Potter's Bowl pairs soup with the arts to support Community CaregiversBy CHRIS GAROFOLO
Union Leader Correspondent January 21. 2018 8:46PM
DERRY — While not the largest annual fundraiser for Community Caregivers of Greater Derry, the upcoming Potter’s Bowl is certainly the most enjoyable for guests, who have the opportunity to sample some of the region’s best soup while celebrating the arts in Greater Londonderry.
“It’s our funnest event because we get to keep in touch with people in the local community; they’re able to give back in some way and you get the people who come to the event every year and look forward to getting a new bowl for their collection,” said Cindee Alice Tanuma, executive director of Community Caregivers. “A lot of people may have fundraisers that make them more money, but do they mobilize the community as much? Doubtful.”
Some 70 volunteers, including many area high school students, donate their time to help pick up equipment and food, transfrom Pinkerton Academy’s Freshmen Cafeteria into a festive community bistro and dole out hot bowls of soup in locally made pottery bowls.
This year’s event will take place from 5-8 p.m. on Saturday, Jan. 27, at the Pinkerton cafeteria. Participants may select a handcrafted bowl and enjoy more than a dozen different soups, as well as breads, desserts and other items donated by local vendors.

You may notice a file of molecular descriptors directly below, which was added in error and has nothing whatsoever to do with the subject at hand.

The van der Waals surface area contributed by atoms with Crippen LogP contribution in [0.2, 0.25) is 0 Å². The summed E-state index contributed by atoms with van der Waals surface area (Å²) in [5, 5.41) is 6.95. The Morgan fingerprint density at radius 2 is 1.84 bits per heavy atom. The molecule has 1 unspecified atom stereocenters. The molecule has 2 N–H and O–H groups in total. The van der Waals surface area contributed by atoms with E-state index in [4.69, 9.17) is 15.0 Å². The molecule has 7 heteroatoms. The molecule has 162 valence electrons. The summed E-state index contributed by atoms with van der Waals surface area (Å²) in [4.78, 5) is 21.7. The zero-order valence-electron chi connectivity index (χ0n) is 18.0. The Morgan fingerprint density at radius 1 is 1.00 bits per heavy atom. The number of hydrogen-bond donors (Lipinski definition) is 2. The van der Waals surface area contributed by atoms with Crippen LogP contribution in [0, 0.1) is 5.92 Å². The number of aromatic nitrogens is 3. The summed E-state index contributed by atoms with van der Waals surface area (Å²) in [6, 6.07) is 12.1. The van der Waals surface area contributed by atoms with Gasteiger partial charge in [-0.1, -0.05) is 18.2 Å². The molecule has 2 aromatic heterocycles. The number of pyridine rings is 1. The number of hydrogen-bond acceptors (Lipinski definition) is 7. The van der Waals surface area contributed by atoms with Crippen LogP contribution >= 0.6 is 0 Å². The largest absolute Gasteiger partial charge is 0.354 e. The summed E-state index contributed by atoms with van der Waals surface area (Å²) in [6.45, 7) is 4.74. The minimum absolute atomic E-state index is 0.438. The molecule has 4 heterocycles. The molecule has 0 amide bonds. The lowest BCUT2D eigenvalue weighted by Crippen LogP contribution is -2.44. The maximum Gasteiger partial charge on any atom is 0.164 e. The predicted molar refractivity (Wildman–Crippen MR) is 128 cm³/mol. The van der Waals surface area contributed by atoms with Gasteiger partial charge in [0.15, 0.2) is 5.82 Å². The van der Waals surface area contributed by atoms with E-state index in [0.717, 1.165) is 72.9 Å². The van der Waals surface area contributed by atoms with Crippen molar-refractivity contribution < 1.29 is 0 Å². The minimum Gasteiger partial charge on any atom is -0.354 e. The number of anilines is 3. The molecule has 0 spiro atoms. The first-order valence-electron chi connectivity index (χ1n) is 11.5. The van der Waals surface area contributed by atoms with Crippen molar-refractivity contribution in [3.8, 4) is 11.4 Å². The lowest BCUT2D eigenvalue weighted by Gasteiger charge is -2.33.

Tickets are $40 per person ($10 for children 12 and under) and are available ahead of time at the Caregivers office located at 1B Commons Drive, Unit 10, in Londonderry or at the door the evening of the fundraiser. The ticket price includes the pottery bowl.
Now in its 13th year, the Potter’s Bowl typically raises about $10,000 for Community Caregivers, a volunteer network of more than 500 people covering seven towns to assist elderly or disabled individuals maintain independence in their homes. The caregiving program offers everything from transportation to snow removal, in addition to the Loaner’s Closet, a collection of medical equipment for those in need.
“Our mission is enriching lives and supporting individuals through a compassionate volunteer network,” Tanuma said. “I really feel like it’s so authentic to our mission of people helping people.”
In addition to the roughly 20 local artisans donating pottery, there is a 50/50 raffle and about 70 items have been provided for a silent auction. More than $5,000 worth of goods were donated, including items from authors, quilt makers, photographers and painters.
Organizers have set up a pottery wheel demonstration an hour prior to the start time for those who arrive early. The Red Star Twirlers will again serve hungry patrons at the event.
For Tanuma, the event is perfect for the snowy season when a warm bowl of soup is the norm.
“What I love about the timing of the event is that it’s in the dead of winter, when there’s not a whole lot to do,” she said. “I like the fact that it’s a down-home event that the average person can afford to go to.”
For more information, residents may contact Caregivers at 432-0877 (ext. 1).